Going Underground - Caving in Slovenia
24.02.2016 | Fiona Thompson
Everybody knows about Postojna Caves. This huge limestone cave complex is one of Slovenia's most visited tourist destinations, attracting thousands of visitors every year. As well as seeing the spectacular limestone formations, a big part of the fun comes from travelling through the 20km of caves on a miniature train. But what if you like your underground adventures a little more daring?
Slovenia is a paradise for speleologists - or cavers as they're usually known. The terrain of Slovenia is primarily limestone and that means caves and plenty of them - more than 10,000 in fact! They range from the show-cave complexes like Postojna and Škocjan to small caves and tunnels that are only for the most experienced cavers and potholers. More than six thousand of them are registered.
The caves and tunnels are created as a result of centuries of water passing through the limestone - or Karst as it is referred to. The Pivka river, an off-shoot of the Ljubljanica that runs through the capital, actually runs through the Postojna caves. The less well-known Križna Cave has fifty vivid green lakes from which stalactites appear to be climbing; in fact, at 10 km it's the world's longest cave with lakes. It's also important because of its eco-system which, despite its lack of light is home to at least 44 different species of animals, mostly tiny insects and crustaceans; this is particularly remarkable because most such caves contain only 3 or 4 species.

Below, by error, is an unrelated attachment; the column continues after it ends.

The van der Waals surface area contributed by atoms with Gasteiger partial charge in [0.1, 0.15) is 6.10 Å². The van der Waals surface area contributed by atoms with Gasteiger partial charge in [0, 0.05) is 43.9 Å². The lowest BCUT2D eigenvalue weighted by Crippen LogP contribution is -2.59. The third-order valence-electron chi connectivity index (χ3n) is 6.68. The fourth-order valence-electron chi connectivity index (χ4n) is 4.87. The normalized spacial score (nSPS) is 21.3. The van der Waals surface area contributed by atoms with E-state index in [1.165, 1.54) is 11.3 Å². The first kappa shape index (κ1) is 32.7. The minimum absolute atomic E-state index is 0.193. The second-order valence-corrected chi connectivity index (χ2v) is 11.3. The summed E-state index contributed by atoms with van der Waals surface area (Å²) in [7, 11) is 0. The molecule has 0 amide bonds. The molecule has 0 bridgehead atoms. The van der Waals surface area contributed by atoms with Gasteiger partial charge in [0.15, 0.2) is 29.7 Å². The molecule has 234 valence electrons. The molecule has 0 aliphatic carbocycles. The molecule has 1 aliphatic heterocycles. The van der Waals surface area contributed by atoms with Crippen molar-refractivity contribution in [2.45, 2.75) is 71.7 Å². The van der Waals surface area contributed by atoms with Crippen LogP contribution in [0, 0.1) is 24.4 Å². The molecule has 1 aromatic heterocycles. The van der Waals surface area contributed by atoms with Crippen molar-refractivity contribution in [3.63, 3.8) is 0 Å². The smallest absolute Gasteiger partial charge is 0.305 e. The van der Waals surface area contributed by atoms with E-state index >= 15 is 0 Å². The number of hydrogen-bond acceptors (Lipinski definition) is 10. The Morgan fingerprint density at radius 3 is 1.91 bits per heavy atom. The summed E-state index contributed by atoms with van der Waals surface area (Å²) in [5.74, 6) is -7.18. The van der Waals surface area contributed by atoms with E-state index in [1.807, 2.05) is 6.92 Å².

In central Slovenia, Pekel Jama (Hell Cave) near Zalog pri Šempetru is more than one kilometre long and has two levels. This cave is more than 3 million years old and bones of Neanderthal people were found in it during explorations. This cave is easy to explore using the well-maintained path which goes through it.
Slovenia's longest cave system is Migovec which is in Mount Tolmin Migovec in the Triglav National Park (20.5 km); the majority of the system has been explored by the Tolmin Mountaineering Society. Exploration of the deepest parts of the Migovec system has only been possible by research teams spending several days at a time underground.
Speleologists can find out more about caving in Slovenia through Jamarska zveza Slovenije - the Slovenian Speleological Society - which links fifty local groups and manages safety standards, the protection of karst and the organisation and promotion of caving activities. The Society also issues the certificates which are required for people who wish to explore independently or to visit caves that are explored using ropes.